Ex­plo­sion at chem­i­cal plant in east China city in­jures 19

The China Post - - GUIDE POST -

Nine­teen peo­ple were in­jured in an ex­plo­sion at a con­tro­ver­sial chem­i­cal plant in the eastern Chi­nese city of Zhangzhou, re­ports said Tues­day, the sec­ond ac­ci­dent at the site in two years.

Footage broad­cast by CCTV News showed flames bil­low­ing into the air fol­low­ing the ex­plo­sion at the plant pro­duc­ing paraxy­lene — a chem­i­cal com­monly known as PX and used to make fab­ric in Fu­jian prov­ince.

The blast oc­curred on Mon­day evening and the 19 in­jured were be­ing treated in hos­pi­tal, the of­fi­cial Xin­hua news agency re­ported, cit­ing pro­vin­cial au­thor­i­ties.

Some 829 fire­fight­ers bat­tled the blaze, Xin­hua said, adding that wit­nesses re­ported feel­ing a tremor as far as 50 kilo­me­ters (30 miles) away.

Lo­cal res­i­dents had been evac­u­ated, it added, and the fire had been con­tained. It was caused by an oil leak at the fa­cil­ity which then caught fire and set off ex­plo­sions at three nearby oil tanks, the re­port said.

It was the sec­ond ac­ci­dent in 20 months at the plant, ac­cord­ing to Xin­hua.

Pro­pos­als for plants pro­duc­ing PX, a flammable and car­cino­genic liq­uid used in the pro­duc­tion of polyester films and fab­rics, have sparked large protests in sev­eral Chi­nese cities in re­cent years over per­ceived health risks.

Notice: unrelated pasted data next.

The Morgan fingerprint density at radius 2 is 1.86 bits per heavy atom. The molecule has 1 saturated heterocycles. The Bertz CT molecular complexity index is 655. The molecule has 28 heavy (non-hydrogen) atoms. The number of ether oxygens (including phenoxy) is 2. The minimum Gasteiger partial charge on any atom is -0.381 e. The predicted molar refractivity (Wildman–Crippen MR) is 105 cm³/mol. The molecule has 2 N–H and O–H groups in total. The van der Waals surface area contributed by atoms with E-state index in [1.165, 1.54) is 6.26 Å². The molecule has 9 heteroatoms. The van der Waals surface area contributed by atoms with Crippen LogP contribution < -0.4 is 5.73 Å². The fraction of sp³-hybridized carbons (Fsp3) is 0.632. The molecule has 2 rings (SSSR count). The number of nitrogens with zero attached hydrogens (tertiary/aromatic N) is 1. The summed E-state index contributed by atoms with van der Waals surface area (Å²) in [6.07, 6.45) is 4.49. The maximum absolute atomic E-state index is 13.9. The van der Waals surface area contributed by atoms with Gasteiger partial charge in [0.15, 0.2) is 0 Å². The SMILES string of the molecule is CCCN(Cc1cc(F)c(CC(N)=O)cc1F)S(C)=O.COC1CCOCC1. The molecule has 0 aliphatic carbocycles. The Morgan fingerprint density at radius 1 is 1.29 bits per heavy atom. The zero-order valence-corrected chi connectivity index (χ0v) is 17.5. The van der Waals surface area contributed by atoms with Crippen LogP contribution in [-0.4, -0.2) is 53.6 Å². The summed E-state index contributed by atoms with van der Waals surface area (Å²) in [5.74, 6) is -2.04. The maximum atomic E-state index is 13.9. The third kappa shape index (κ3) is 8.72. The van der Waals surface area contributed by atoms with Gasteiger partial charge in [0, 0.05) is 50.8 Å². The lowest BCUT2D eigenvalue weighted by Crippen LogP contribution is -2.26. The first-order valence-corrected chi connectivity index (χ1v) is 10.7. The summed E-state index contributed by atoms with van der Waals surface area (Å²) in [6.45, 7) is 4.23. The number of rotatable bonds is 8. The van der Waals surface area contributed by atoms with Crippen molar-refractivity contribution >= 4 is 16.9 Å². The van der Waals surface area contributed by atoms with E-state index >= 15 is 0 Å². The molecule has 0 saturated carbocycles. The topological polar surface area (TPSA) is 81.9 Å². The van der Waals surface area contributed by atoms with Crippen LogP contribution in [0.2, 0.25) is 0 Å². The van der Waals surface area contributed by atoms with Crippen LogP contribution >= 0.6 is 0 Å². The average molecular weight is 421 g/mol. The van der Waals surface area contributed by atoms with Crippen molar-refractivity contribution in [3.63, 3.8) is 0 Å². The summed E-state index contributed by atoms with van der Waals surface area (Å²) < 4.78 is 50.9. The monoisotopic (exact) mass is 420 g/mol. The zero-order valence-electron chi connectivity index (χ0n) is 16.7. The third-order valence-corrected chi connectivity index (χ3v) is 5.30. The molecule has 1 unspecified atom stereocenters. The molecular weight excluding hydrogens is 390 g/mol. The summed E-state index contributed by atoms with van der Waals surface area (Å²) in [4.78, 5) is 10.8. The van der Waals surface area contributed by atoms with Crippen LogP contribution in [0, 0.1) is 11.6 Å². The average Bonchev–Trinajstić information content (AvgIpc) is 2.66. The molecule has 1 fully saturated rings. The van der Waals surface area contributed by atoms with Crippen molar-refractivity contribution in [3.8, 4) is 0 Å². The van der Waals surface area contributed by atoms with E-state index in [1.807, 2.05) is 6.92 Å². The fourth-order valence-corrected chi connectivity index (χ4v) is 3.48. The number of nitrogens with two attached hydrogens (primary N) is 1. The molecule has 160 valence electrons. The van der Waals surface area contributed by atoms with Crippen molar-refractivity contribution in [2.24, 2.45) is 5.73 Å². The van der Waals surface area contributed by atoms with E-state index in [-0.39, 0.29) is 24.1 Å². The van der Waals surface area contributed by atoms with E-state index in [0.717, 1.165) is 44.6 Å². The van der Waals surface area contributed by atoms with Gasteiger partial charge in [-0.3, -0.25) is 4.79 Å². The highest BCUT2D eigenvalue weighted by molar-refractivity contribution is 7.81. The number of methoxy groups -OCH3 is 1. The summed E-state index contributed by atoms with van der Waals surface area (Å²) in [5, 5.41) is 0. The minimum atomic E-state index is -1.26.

The Zhangzhou PX plant was orig­i­nally slated to be built in the nearby coastal city of Xi­a­men, but was moved to its present site af­ter thou­sands took part in a protest in 2007.

In March last year thou­sands of demon­stra­tors also took to the streets of Maom­ing, in the south­ern prov­ince of Guang­dong, for days of demon­stra­tions against an­other PX plant.

The ral­lies un­der­scored the in­creas­ing num­ber of an­gry protests over en­vi­ron­men­tal con­cerns in the coun­try, where three decades of rapid and un­fet­tered industrial ex­pan­sion have taken a heavy toll.

The min­is­ter for the en­vi­ron­ment said in March that con­struc­tion of PX projects must be “sci­en­tif­i­cally de­cided and must pass en­vi­ron­men­tal im­pact as­sess­ment,” Xin­hua re­ported Mon­day.

In a sign of the rul­ing Com­mu­nist Party’s sen­si­tiv­ity to the de­bate over en­vi­ron­men­tal is­sues, com­ments had been dis­abled on a re­port about the Zhangzhou in­ci­dent on the Netease web por­tal as of Tues­day morn­ing.

Yet dis­cus­sion of the ex­plo­sion dom­i­nated China’s popular on­line so­cial net­works, with many users cit­ing the in­ci­dent as vin­di­ca­tion of pro­test­ers’ fears.

“Do you re­mem­ber what we were wor­ried about at the time?” wrote a user on Sina Weibo, a Chi­nese Twit­ter equiv­a­lent, re­fer­ring to sim­i­lar protests in the north­east­ern city of Dalian in 2011. “What we wor­ried about is now the re­al­ity in Zhangzhou.”

AP

In this photo re­leased by Xhin­hua News Agency, a res­cuer evac­u­ates res­i­dents near the site of a chem­i­cal plant blast in Zhangzhou in China’s Fu­jian prov­ince on Tues­day, April 7.

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